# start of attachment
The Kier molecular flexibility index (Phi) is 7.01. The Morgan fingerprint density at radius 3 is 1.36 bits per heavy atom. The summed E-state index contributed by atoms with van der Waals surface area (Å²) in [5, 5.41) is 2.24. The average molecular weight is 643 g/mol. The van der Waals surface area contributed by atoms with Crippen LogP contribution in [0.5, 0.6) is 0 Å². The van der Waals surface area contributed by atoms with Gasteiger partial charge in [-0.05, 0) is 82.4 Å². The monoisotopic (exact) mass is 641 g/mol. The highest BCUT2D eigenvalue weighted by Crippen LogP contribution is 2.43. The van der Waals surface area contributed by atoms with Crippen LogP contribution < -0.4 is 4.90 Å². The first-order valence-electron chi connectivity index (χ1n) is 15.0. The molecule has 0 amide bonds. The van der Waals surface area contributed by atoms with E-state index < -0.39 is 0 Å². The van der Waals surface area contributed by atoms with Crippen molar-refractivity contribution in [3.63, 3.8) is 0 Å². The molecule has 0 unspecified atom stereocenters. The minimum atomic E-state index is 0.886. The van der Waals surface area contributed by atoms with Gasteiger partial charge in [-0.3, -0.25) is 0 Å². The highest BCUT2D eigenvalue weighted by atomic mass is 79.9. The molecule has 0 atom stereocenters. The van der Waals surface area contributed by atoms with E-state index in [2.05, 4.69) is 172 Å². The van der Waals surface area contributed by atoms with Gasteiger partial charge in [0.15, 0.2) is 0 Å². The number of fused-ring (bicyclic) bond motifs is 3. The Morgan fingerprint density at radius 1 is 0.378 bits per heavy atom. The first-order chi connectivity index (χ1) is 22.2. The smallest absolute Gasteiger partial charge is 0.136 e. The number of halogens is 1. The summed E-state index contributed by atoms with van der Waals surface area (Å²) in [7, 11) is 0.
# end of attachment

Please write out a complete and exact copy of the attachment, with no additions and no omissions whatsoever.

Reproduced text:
The Kier molecular flexibility index (Phi) is 7.01. The Morgan fingerprint density at radius 3 is 1.36 bits per heavy atom. The summed E-state index contributed by atoms with van der Waals surface area (Å²) in [5, 5.41) is 2.24. The average molecular weight is 643 g/mol. The van der Waals surface area contributed by atoms with Crippen LogP contribution in [0.5, 0.6) is 0 Å². The van der Waals surface area contributed by atoms with Gasteiger partial charge in [-0.05, 0) is 82.4 Å². The monoisotopic (exact) mass is 641 g/mol. The highest BCUT2D eigenvalue weighted by Crippen LogP contribution is 2.43. The van der Waals surface area contributed by atoms with Crippen LogP contribution < -0.4 is 4.90 Å². The first-order valence-electron chi connectivity index (χ1n) is 15.0. The molecule has 0 amide bonds. The van der Waals surface area contributed by atoms with E-state index < -0.39 is 0 Å². The van der Waals surface area contributed by atoms with Crippen molar-refractivity contribution in [3.63, 3.8) is 0 Å². The molecule has 0 unspecified atom stereocenters. The minimum atomic E-state index is 0.886. The van der Waals surface area contributed by atoms with Gasteiger partial charge in [-0.3, -0.25) is 0 Å². The highest BCUT2D eigenvalue weighted by atomic mass is 79.9. The molecule has 0 atom stereocenters. The van der Waals surface area contributed by atoms with E-state index in [2.05, 4.69) is 172 Å². The van der Waals surface area contributed by atoms with Gasteiger partial charge in [0.15, 0.2) is 0 Å². The number of fused-ring (bicyclic) bond motifs is 3. The Morgan fingerprint density at radius 1 is 0.378 bits per heavy atom. The first-order chi connectivity index (χ1) is 22.2. The smallest absolute Gasteiger partial charge is 0.136 e. The number of halogens is 1. The summed E-state index contributed by atoms with van der Waals surface area (Å²) in [7, 11) is 0.